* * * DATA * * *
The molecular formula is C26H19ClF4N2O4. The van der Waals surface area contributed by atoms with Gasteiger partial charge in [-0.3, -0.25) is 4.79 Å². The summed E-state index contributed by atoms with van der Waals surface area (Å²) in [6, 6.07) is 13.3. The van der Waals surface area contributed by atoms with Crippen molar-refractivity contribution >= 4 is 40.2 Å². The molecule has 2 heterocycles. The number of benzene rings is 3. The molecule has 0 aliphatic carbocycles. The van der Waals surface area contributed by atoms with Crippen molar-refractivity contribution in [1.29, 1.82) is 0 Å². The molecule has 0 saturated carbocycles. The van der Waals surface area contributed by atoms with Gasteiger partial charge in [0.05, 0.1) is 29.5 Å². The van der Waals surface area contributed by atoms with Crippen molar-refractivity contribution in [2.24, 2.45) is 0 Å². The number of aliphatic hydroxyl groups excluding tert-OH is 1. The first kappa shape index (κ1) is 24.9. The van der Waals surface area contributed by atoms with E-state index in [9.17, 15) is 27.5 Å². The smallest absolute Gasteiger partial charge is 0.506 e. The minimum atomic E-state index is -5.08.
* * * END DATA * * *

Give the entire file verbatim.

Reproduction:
The molecular formula is C26H19ClF4N2O4. The van der Waals surface area contributed by atoms with Gasteiger partial charge in [-0.3, -0.25) is 4.79 Å². The summed E-state index contributed by atoms with van der Waals surface area (Å²) in [6, 6.07) is 13.3. The van der Waals surface area contributed by atoms with Crippen molar-refractivity contribution >= 4 is 40.2 Å². The molecule has 2 heterocycles. The number of benzene rings is 3. The molecule has 0 aliphatic carbocycles. The van der Waals surface area contributed by atoms with Crippen molar-refractivity contribution in [1.29, 1.82) is 0 Å². The molecule has 0 saturated carbocycles. The van der Waals surface area contributed by atoms with Gasteiger partial charge in [0.05, 0.1) is 29.5 Å². The van der Waals surface area contributed by atoms with Crippen molar-refractivity contribution in [2.24, 2.45) is 0 Å². The number of aliphatic hydroxyl groups excluding tert-OH is 1. The first kappa shape index (κ1) is 24.9. The van der Waals surface area contributed by atoms with E-state index in [9.17, 15) is 27.5 Å². The smallest absolute Gasteiger partial charge is 0.506 e. The minimum atomic E-state index is -5.08.